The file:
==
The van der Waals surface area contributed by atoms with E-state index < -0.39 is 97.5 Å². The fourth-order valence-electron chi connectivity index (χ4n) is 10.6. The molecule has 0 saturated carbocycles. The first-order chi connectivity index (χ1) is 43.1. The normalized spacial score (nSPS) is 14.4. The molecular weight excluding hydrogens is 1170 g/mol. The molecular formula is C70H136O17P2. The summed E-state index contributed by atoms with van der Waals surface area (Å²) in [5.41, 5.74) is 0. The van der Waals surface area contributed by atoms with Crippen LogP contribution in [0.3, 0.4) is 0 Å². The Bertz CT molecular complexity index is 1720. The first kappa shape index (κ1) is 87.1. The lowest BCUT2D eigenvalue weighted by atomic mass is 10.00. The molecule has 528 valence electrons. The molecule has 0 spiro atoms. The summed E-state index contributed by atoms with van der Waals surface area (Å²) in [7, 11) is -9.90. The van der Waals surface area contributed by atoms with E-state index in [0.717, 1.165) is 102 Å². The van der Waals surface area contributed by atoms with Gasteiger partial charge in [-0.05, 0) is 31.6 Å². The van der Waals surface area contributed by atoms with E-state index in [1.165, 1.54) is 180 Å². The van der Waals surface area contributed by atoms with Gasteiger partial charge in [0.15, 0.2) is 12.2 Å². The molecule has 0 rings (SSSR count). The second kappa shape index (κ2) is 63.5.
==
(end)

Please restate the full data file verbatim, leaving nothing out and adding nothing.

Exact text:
The van der Waals surface area contributed by atoms with E-state index < -0.39 is 97.5 Å². The fourth-order valence-electron chi connectivity index (χ4n) is 10.6. The molecule has 0 saturated carbocycles. The first-order chi connectivity index (χ1) is 43.1. The normalized spacial score (nSPS) is 14.4. The molecular weight excluding hydrogens is 1170 g/mol. The molecular formula is C70H136O17P2. The summed E-state index contributed by atoms with van der Waals surface area (Å²) in [5.41, 5.74) is 0. The van der Waals surface area contributed by atoms with Crippen LogP contribution in [0.3, 0.4) is 0 Å². The Bertz CT molecular complexity index is 1720. The first kappa shape index (κ1) is 87.1. The lowest BCUT2D eigenvalue weighted by atomic mass is 10.00. The molecule has 528 valence electrons. The molecule has 0 spiro atoms. The summed E-state index contributed by atoms with van der Waals surface area (Å²) in [7, 11) is -9.90. The van der Waals surface area contributed by atoms with E-state index in [0.717, 1.165) is 102 Å². The van der Waals surface area contributed by atoms with Gasteiger partial charge in [-0.05, 0) is 31.6 Å². The van der Waals surface area contributed by atoms with E-state index in [1.165, 1.54) is 180 Å². The van der Waals surface area contributed by atoms with Gasteiger partial charge in [0.15, 0.2) is 12.2 Å². The molecule has 0 rings (SSSR count). The second kappa shape index (κ2) is 63.5.